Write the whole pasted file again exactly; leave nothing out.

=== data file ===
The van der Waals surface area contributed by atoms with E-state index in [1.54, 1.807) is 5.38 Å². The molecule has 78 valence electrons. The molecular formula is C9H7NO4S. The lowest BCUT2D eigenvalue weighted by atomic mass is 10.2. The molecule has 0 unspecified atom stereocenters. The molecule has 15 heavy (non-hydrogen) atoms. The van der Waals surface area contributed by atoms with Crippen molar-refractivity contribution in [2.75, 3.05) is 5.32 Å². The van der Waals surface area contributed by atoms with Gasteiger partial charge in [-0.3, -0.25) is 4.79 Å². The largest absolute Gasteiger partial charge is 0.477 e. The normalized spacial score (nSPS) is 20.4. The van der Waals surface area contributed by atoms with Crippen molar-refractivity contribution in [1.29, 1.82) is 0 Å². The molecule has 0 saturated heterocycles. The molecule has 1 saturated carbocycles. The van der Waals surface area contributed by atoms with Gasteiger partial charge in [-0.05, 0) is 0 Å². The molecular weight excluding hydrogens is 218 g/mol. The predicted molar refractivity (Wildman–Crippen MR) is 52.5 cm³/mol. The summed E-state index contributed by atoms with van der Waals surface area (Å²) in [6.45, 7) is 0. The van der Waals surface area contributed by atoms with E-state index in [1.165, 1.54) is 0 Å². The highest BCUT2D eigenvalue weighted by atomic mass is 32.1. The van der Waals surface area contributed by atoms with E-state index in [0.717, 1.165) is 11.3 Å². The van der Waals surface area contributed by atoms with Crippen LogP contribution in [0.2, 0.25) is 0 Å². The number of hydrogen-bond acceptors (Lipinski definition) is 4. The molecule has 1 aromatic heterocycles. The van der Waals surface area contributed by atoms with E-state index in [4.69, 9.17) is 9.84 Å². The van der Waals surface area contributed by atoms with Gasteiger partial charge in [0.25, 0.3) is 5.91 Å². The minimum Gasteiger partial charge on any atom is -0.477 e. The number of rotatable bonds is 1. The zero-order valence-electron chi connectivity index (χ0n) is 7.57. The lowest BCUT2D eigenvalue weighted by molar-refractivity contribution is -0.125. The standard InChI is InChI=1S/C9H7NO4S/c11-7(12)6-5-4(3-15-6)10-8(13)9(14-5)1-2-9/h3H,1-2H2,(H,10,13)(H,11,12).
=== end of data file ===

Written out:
The van der Waals surface area contributed by atoms with E-state index in [1.54, 1.807) is 5.38 Å². The molecule has 78 valence electrons. The molecular formula is C9H7NO4S. The lowest BCUT2D eigenvalue weighted by atomic mass is 10.2. The molecule has 0 unspecified atom stereocenters. The molecule has 15 heavy (non-hydrogen) atoms. The van der Waals surface area contributed by atoms with Crippen molar-refractivity contribution in [2.75, 3.05) is 5.32 Å². The van der Waals surface area contributed by atoms with Gasteiger partial charge in [-0.3, -0.25) is 4.79 Å². The largest absolute Gasteiger partial charge is 0.477 e. The normalized spacial score (nSPS) is 20.4. The van der Waals surface area contributed by atoms with Crippen molar-refractivity contribution in [1.29, 1.82) is 0 Å². The molecule has 0 saturated heterocycles. The molecule has 1 saturated carbocycles. The van der Waals surface area contributed by atoms with Gasteiger partial charge in [-0.05, 0) is 0 Å². The molecular weight excluding hydrogens is 218 g/mol. The predicted molar refractivity (Wildman–Crippen MR) is 52.5 cm³/mol. The summed E-state index contributed by atoms with van der Waals surface area (Å²) in [6.45, 7) is 0. The van der Waals surface area contributed by atoms with E-state index in [1.165, 1.54) is 0 Å². The highest BCUT2D eigenvalue weighted by atomic mass is 32.1. The van der Waals surface area contributed by atoms with E-state index in [0.717, 1.165) is 11.3 Å². The van der Waals surface area contributed by atoms with Crippen LogP contribution in [0.2, 0.25) is 0 Å². The number of hydrogen-bond acceptors (Lipinski definition) is 4. The molecule has 1 aromatic heterocycles. The van der Waals surface area contributed by atoms with E-state index in [4.69, 9.17) is 9.84 Å². The van der Waals surface area contributed by atoms with Gasteiger partial charge in [0.25, 0.3) is 5.91 Å². The minimum Gasteiger partial charge on any atom is -0.477 e. The number of rotatable bonds is 1. The zero-order valence-electron chi connectivity index (χ0n) is 7.57. The lowest BCUT2D eigenvalue weighted by molar-refractivity contribution is -0.125. The standard InChI is InChI=1S/C9H7NO4S/c11-7(12)6-5-4(3-15-6)10-8(13)9(14-5)1-2-9/h3H,1-2H2,(H,10,13)(H,11,12).